Arkansas’s Commercial Driver’s License Laws

The requirements to obtain an Arkansas CDL and the reasons for disqualification.

To operate a commercial motor vehicle (CMV) in Arkansas, the operator must have a commercial driver’s license (CDL). Each type of CDL has specific endorsements and restrictions. Drivers must pass tests and meet various requirements specific to the type of license and endorsements. CDLs can be revoked for improper operation and certain criminal convictions. This article outlines the requirements for obtaining the different types of commercial licenses and circumstances that can lead to commercial license disqualification or revocation.

When a CDL Is Required

Any vehicle weighing 26,001 or more pounds is considered a CMV. A CMV can also include busses designed for 16 or more passengers and vehicles carrying hazardous materials. Generally, all CMVs require a CDL to operate, but exceptions exist for farmers and emergency responders.

CDL License Classes

There are three classes of CDLs based on the weight of the truck and/or trailer(s).

Combined Weight

Tractor Weight

Trailer(s) Weight

Class A

Over 26,000 pounds

Over 26,000 pounds

Over 10,000 pounds

Class B

Over 26,000 pounds

Over 26,000 pounds

10,000 pounds or less

Class C

26,000 pounds or less

26,000 pounds or less

10,000 pounds or less

The driver’s license must be sufficient to operate all applicable weights. For example, a class A CDL permits the operation of all weights of CMVs.

Endorsements. Endorsements are designated on the CDL and authorize the holder to operate special CMVs (like tankers) or carry special cargo (like hazardous materials).

Restrictions. A CDL can also have special restrictions based on the driver’s abilities and experience. For example, a driver might be restricted to intrastate travel or farm-related transport.

CDL Testing

A CDL applicant must be at least 18 years old and pass the applicable knowledge and skills tests prior to licensure. The driver can obtain a commercial driver permit prior to licensure to practice driving a CMV with a licensed supervisor. A driver must be at least 21 years old for interstate travel.

An applicant with prior military CMV experience may be exempt from the skills test, but all CDL applicants must hold and maintain a medical examiner’s certificate, indicating the driver is physically healthy enough to operate a CMV.

Each license type has unique requirements and mandatory training. For example, a class A CDL requires trafficking-prevention training and a hazmat endorsement requires TSA-clearance.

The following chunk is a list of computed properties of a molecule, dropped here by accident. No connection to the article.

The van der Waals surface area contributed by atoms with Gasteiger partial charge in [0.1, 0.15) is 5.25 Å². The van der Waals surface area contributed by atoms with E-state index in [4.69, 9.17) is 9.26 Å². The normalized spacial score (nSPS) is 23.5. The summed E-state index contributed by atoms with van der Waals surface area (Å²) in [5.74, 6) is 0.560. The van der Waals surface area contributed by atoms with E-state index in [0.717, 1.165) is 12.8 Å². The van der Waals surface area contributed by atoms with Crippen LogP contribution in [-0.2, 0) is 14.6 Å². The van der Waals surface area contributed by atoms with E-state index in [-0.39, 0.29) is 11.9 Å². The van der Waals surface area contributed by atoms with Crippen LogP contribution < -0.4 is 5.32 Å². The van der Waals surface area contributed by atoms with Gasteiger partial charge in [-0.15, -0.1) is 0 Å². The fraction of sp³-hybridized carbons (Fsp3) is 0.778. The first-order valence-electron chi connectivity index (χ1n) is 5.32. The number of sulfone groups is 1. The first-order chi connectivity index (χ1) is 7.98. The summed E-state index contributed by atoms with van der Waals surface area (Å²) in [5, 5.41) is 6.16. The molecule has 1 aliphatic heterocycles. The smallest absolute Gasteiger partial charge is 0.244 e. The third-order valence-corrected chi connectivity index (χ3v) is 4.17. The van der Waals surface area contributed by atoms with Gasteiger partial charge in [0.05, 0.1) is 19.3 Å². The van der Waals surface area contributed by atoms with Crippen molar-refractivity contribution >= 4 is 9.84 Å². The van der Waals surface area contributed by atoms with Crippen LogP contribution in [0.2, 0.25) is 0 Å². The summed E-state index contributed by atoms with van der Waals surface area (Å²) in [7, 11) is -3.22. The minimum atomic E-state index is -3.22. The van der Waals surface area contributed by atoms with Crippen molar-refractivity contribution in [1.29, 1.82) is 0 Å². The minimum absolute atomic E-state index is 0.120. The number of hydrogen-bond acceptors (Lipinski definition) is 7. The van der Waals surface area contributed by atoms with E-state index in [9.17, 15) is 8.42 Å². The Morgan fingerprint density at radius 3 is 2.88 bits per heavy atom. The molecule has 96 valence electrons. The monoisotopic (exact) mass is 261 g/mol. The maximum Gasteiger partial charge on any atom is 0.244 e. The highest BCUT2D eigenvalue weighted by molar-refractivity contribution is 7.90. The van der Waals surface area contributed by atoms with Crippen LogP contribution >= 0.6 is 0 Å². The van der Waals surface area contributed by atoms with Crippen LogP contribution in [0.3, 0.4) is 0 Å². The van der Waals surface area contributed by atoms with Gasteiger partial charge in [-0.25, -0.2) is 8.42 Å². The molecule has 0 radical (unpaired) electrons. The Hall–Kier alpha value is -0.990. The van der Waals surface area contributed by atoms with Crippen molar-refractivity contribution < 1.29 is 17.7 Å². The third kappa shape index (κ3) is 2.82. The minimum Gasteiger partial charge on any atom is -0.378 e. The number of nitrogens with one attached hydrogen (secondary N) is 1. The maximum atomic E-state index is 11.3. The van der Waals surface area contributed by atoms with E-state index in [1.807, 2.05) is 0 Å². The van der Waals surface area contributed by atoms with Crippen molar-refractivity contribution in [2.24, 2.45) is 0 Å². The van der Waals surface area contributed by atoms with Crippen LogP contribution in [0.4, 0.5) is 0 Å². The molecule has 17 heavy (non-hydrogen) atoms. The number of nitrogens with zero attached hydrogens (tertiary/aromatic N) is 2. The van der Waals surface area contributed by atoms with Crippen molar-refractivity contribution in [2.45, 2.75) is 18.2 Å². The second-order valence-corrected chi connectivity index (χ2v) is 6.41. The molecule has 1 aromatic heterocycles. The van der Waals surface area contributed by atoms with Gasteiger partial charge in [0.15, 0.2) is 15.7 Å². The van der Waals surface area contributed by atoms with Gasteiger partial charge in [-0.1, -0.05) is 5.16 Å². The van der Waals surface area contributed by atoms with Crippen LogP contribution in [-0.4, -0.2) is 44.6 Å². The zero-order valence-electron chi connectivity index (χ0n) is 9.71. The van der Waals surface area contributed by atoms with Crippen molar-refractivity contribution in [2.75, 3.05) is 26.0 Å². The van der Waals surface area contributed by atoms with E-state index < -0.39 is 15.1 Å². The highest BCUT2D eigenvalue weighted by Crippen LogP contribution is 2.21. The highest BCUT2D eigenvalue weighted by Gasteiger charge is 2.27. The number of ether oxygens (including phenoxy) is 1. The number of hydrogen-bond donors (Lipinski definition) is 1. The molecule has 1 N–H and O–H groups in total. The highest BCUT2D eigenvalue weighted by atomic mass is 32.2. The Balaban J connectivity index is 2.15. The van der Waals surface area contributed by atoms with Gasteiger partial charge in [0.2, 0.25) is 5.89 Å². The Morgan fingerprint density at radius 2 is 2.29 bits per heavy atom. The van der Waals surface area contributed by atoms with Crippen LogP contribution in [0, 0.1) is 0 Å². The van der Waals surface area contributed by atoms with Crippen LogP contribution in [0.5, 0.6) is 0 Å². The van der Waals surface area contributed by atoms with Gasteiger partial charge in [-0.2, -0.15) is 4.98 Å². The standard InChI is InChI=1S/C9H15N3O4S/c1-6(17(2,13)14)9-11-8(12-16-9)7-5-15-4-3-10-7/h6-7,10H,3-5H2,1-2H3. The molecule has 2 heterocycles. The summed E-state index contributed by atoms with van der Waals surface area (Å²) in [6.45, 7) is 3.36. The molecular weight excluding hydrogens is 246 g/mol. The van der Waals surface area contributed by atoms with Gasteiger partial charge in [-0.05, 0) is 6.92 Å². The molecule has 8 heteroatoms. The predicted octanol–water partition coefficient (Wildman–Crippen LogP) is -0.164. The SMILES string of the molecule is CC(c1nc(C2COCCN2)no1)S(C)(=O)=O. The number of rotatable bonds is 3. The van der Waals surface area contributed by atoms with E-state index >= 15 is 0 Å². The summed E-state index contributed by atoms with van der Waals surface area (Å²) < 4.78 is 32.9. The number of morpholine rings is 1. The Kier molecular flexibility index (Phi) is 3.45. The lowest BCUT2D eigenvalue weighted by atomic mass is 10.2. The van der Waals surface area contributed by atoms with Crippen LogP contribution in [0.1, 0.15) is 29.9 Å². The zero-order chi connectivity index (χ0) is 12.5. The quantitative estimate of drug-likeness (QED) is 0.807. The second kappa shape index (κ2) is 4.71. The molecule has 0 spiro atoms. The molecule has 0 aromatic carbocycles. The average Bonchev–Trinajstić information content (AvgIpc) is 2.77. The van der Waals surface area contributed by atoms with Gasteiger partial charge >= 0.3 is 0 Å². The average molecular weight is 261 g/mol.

CDL Revocation and Disqualification

The improper use of a CDL or the commission of certain criminal violations will result in license revocation or disqualification.

Serious Traffic Offenses

The commission of multiple “serious traffic offenses” within three years will result in license revocation. Two offenses in three years will result in a 60-day revocation and having three or more violations carries a 120-day revocation. “Serious traffic offenses” include speeding 15 miles per hour or more over the limit, reckless driving, erratic lane changes, following too closely, texting while driving in a CMV, and any traffic violation involving a fatality. Driving without a license is also a serious traffic offense but will not result in revocation if the driver is able to prove he or she was properly licensed at the time of the offense.

Out-of-Service Order

A driver or the CMV can be ordered out-of-service for certain traffic offenses or for equipment violations. For example, driving with a container (even unopened) of alcohol will result in a 24-hour out-of-service order (OSO). Driving in violation of the OSO will result in a $2,500 penalty for a first offense and a $5,000 penalty for subsequent offenses. The driver’s license will also be revoked depending on the number of violations within the last ten years.

  • First offense. 180-day to one-year license revocation (maximum two-year revocation if operating hazmat CMV).
  • Second offense. Two-to five-year license revocation (minimum three-year revocation if operating hazmat CMV).
  • Third offense. Three-to five-year license revocation.

Railroad Crossings

Arkansas has special rules for operating a CMV near or over railroad tracks. Railroad track violations will result in a 60-day, 120-day, and one-year license revocation for a first, second, and third violation in three years.

Major Offenses

Aside from serious traffic violations, Arkansas also has major criminal offenses that will result in license revocation and possible lifetime disqualification. A CDL will be revoked for one year upon the following convictions: chemical test refusal, DWI (driving while intoxicated), a DWI in a CMV, leaving the scene of an accident, using a motor vehicle in the commission of a felony, driving a CMV while revoked, and causing a fatality due to a CMV traffic violation. A second or subsequent major offense will result in lifetime disqualification, though reinstatement is possible after ten years. The production or transportation of controlled substances using a CMV will result in lifetime revocation without the possibility of reinstatement.

Reporting Honesty

CDL drivers are required to report all traffic convictions to both the state and to their employer. Failure to self-report is a 90-day revocation or one-year revocation for a second offense. A third failure-to-report will result in lifetime disqualification. CDL holders can also be suspended for failure to pay child support and are not eligible for traffic ticket diversions.

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